Sr. Kieran Sawyer, S.S.N.D. shares information on how to promote meaningful dialogue in classroom discussions.
Dialogue in a religion classroom is an important element of an effective lesson. The interaction between students, whether on a one-to-one basis, in small groups, or in a large classroom discussion is an important part of forming faith. As teacher, you are both a facilitator of discussions and sometimes a participant as well.
Some dialogue is light and fun. When so, its purpose is to break down barriers and to build mutual understanding and enjoyment. It also carries over and makes serious dialogue possible. Serious dialogue, the heart of discussions in a religion course, helps students to share with one another topics revolving around their dreams and hopes, their questions and doubts, their values and goals, and their faith and prayer.
The dialogue process is based on several assumptions:
- that faith is already present in each person, and that dialogue helps to surface, affirm, and strengthen that faith
- that each person is a source of truth and wisdom, and that the truth of each individual is meant for and needed by the all the students in class
- that all people, especially teenagers, want to open their hearts and share their deepest beliefs and doubts; all they need is listeners who care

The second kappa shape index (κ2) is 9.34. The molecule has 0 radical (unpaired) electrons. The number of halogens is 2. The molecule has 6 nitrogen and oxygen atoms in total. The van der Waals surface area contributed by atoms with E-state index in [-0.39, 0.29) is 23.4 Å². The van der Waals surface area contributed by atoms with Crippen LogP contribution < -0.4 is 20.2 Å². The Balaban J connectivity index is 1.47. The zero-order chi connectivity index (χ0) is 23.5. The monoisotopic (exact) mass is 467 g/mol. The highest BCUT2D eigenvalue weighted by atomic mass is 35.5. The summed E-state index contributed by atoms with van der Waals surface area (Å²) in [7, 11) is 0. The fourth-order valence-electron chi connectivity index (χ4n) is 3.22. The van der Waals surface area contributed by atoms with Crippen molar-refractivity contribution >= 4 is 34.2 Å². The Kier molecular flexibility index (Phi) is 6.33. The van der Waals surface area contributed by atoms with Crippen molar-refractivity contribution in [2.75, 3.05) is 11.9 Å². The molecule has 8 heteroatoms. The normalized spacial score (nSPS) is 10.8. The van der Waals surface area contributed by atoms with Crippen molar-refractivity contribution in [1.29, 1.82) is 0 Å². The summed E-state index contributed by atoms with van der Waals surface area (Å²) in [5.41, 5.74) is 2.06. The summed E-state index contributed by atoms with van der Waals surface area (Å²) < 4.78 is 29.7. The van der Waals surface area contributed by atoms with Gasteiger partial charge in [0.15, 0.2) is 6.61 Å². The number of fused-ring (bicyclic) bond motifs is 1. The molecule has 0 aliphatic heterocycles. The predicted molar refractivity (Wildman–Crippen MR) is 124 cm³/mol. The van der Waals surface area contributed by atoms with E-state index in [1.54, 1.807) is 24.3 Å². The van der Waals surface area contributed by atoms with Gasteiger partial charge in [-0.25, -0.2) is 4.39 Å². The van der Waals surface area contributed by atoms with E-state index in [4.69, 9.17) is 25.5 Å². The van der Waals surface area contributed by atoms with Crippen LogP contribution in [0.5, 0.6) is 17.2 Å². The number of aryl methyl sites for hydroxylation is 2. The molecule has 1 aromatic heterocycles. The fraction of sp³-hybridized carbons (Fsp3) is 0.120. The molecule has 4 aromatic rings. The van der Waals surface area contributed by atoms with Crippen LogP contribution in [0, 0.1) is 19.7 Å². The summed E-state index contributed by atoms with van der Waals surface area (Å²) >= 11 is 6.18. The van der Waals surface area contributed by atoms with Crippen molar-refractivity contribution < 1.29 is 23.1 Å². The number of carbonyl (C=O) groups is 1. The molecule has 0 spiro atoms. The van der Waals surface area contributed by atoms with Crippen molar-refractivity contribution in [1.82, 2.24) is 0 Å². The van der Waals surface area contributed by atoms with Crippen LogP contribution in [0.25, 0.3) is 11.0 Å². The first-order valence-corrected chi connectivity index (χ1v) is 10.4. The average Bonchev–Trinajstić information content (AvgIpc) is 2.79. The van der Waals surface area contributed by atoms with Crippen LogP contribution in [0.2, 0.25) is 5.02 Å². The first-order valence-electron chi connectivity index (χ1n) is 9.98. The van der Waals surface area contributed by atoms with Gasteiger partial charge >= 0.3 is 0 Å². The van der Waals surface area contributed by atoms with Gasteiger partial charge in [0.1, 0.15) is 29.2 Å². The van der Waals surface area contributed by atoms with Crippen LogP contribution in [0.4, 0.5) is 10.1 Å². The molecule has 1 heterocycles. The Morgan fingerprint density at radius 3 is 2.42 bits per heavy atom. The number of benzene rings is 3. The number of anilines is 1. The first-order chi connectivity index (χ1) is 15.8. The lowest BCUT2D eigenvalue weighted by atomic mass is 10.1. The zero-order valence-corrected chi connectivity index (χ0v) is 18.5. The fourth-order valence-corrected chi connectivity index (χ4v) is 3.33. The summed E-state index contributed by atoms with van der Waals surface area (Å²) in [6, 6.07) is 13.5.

- that talking about the deepest values in a person’s life helps to clarify and strengthen them for the speaker; a person understands better what he or she has tried to articulate to another;
- that the faith of the listener is also strengthened by the dialogue process; one of the most effective ways of alerting a person to the action of God in his or her own life is to hear about God’s action in the life of another
- that dialogue creates common meanings and values that enable those who participate in it to become a community of faith.
Dialogue of the sort described here can only happen in an atmosphere of openness and trust. To establish such an atmosphere is to a large extent your responsibility as a teacher. But it is also true that dialogue itself can create such an atmosphere. Teenagers learn to share deeply with one another (and with adults) by dialoguing. Your role is to make it easy.